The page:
Hospitality / Con Suite

Hospitality needs to think about how online attendees are going to be integrated into social activities. How do you make the Con Suite or a Meet The Pros activity a positive experience for online attendees? This has to be part of the planning.

Does Everything Need To Be Hybrid?

Simply put, no. A fully Hybrid Convention is one where the organizers strive to have comparable experiences for both in-person and online attendees for every aspect of the convention. Most conventions will not be able to achieve this. That is OK. A convention with a number of hybrid activities is just fine (as long as that is clearly communicated to prospective attendees in advance).

Staffing and Logistics

The following is based on my experiences working on the following conventions that have had online components:

  • ConZealand: Worldcon in 2020 (entirely online)
  • DisConIII: Worldcon in 2021
  • Boskone in 2022 and 2023
  • Balticon in 2022
  • Albacon in 2022


These are staff positions that are necessary during the convention. Some have responsibilities pre- and/or post-con as well.

  1. Program Ops: There needs to be a Program Ops person in each activity room to assist the panel moderators with handling online Chat and Q&A. I have heard from many moderators that handling both moderation of the panelists as well as wrangling Q&A from the audience (both in-person and online), and making sure the online Chat does not go off the rails, is just too much. In some cases, a Tech person may be able to fulfill this role, but if something Tech goes sideways they won’t be paying attention to these tasks. Besides, most Tech people do not have the skill set to manage these tasks. Some conventions, such as EasterCon in 2023, have solicited volunteers from the in-person audience for this role and made it work.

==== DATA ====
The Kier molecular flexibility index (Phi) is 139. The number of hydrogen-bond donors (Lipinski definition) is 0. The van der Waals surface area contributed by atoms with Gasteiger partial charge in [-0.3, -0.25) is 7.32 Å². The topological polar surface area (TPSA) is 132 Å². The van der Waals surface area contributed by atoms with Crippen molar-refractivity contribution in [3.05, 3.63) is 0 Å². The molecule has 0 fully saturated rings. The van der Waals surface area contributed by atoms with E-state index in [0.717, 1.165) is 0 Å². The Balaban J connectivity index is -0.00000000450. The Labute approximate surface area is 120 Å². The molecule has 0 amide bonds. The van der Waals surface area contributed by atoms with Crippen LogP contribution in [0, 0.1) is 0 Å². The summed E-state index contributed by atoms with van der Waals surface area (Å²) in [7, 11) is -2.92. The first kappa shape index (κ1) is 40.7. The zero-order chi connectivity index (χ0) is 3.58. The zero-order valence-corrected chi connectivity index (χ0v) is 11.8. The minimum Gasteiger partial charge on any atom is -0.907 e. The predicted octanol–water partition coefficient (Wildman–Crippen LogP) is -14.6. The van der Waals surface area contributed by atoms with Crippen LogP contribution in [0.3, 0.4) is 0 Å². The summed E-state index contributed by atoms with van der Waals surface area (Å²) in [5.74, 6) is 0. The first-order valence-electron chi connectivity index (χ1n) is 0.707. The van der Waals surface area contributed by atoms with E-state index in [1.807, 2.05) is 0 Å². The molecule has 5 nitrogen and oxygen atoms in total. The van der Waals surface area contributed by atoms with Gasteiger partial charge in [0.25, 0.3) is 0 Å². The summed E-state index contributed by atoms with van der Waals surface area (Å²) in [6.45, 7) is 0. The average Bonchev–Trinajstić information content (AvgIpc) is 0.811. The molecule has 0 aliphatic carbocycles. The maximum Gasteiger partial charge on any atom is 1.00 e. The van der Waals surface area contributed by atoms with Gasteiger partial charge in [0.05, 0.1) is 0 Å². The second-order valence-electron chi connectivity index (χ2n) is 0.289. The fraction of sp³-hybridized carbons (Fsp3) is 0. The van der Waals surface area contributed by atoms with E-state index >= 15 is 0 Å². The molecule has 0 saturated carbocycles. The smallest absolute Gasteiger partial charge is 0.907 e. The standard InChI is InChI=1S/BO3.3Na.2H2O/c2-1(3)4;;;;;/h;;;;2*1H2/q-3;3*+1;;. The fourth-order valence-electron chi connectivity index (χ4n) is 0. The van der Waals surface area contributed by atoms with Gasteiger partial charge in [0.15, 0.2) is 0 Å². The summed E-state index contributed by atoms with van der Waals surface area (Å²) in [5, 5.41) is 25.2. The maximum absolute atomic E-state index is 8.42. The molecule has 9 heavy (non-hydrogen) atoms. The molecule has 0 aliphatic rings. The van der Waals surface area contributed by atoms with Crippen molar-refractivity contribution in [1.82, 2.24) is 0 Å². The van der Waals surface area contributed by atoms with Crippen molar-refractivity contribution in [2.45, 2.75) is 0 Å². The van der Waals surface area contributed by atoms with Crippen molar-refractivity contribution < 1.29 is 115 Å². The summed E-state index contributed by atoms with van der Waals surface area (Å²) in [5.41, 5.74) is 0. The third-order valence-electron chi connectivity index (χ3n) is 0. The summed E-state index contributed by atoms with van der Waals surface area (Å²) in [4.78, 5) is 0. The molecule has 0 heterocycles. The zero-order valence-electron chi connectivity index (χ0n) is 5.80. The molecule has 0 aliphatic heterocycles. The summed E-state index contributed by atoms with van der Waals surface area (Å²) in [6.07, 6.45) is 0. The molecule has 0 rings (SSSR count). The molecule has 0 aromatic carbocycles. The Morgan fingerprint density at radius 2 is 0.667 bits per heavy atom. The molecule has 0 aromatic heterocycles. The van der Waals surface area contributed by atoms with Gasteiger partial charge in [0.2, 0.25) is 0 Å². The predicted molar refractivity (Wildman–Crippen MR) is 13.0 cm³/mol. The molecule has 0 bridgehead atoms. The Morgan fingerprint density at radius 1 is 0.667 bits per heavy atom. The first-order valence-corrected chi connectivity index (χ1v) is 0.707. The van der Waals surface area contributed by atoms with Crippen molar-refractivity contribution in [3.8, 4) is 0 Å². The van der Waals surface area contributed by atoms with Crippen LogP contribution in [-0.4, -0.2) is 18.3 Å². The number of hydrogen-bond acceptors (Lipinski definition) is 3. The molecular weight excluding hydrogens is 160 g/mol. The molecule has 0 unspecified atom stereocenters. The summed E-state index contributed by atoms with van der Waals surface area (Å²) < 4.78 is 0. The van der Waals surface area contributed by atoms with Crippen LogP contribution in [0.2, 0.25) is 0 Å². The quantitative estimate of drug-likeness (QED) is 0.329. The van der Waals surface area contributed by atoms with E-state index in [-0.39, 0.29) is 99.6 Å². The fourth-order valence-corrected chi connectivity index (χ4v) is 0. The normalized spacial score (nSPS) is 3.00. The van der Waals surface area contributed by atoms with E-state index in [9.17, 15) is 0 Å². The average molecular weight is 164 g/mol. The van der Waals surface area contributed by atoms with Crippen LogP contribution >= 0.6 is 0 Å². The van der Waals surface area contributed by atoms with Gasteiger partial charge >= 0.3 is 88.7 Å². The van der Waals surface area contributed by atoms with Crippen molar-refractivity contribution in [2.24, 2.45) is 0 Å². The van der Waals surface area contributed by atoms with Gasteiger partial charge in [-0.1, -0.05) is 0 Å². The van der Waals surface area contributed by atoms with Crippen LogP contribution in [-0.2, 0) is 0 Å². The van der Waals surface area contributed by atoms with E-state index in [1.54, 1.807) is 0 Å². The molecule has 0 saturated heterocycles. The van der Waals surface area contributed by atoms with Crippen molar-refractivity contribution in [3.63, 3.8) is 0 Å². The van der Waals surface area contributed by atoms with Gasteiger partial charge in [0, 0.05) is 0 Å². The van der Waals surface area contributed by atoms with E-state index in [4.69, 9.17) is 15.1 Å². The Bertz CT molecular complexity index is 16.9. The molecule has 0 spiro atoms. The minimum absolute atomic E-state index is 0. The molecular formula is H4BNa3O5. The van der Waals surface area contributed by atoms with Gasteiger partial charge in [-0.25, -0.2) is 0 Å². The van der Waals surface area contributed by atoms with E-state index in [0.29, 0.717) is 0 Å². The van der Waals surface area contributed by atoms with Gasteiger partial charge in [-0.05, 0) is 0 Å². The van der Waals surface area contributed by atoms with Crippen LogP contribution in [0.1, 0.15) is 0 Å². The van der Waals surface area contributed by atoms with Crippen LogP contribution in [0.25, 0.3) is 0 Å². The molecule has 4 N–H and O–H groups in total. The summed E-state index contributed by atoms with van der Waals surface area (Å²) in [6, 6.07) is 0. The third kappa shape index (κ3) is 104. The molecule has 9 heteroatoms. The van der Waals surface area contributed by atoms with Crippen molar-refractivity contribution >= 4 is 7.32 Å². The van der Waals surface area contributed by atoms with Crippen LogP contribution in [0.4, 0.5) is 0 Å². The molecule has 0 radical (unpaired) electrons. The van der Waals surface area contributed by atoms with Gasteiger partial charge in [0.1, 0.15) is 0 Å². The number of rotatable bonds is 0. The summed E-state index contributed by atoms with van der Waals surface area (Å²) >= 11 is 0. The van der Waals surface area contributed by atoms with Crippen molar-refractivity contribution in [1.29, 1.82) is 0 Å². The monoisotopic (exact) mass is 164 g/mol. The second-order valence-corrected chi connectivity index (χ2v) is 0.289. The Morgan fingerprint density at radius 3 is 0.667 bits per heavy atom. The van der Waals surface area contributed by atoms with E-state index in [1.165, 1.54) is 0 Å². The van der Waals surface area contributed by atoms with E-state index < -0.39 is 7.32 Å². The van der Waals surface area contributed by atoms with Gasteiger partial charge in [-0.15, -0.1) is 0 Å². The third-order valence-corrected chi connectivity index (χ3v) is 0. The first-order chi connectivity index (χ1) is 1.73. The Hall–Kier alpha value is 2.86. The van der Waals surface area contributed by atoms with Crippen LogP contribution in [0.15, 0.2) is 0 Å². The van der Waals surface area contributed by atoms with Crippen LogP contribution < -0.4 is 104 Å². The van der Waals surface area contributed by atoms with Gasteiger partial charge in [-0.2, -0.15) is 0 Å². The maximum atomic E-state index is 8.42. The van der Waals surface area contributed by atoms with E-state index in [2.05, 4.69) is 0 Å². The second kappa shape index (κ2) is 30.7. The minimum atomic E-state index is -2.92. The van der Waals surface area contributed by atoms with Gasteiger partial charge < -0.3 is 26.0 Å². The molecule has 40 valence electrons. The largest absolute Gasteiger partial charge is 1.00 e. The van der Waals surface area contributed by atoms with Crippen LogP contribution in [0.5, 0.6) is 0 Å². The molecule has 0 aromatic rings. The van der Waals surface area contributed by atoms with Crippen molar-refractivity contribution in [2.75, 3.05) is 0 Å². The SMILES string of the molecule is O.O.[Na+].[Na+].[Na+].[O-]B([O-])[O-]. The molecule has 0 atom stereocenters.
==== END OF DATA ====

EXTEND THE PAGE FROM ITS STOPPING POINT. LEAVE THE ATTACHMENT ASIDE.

2. Tech Staff In The Room: There needs to be a Tech Staff person in the activity room to ensure that all the equipment is properly set, cameras aimed at the panelists and audience, sound levels good, Zoom feed live, and any local presentations are setup. In many cases, once the activity starts the Tech does not need to stay, but they must be available to handle any problems that may develop.
  3. Tech Staff Online: For any activity with an online panelist, reader, or presenter there needs to be a Tech available online to ensure the panelist, reader, presenter is properly promoted, they can be seen and heard, and are comfortable. These staff may be anywhere in the world.
  4. Tech HQ QC: This is a role we have taken to calling ‘Zoom Master’ as this person is watching multiple computers, one for each online activity. Their responsibility is to ensure that the activity looks and sounds good online, captions are live, recordings are started, etc. Recent experience indicates that with many online activities at once, more than one ‘Zoom Master’ may be needed. Empirical evidence from Balticon in 2023 (and others) indicate that one person can only successfully manage 3 to 4 online activities at one time. Some people may be able to handle more, others less. This is also the dispatch point for problems (“get me a tech in meeting room A for an audio issue”).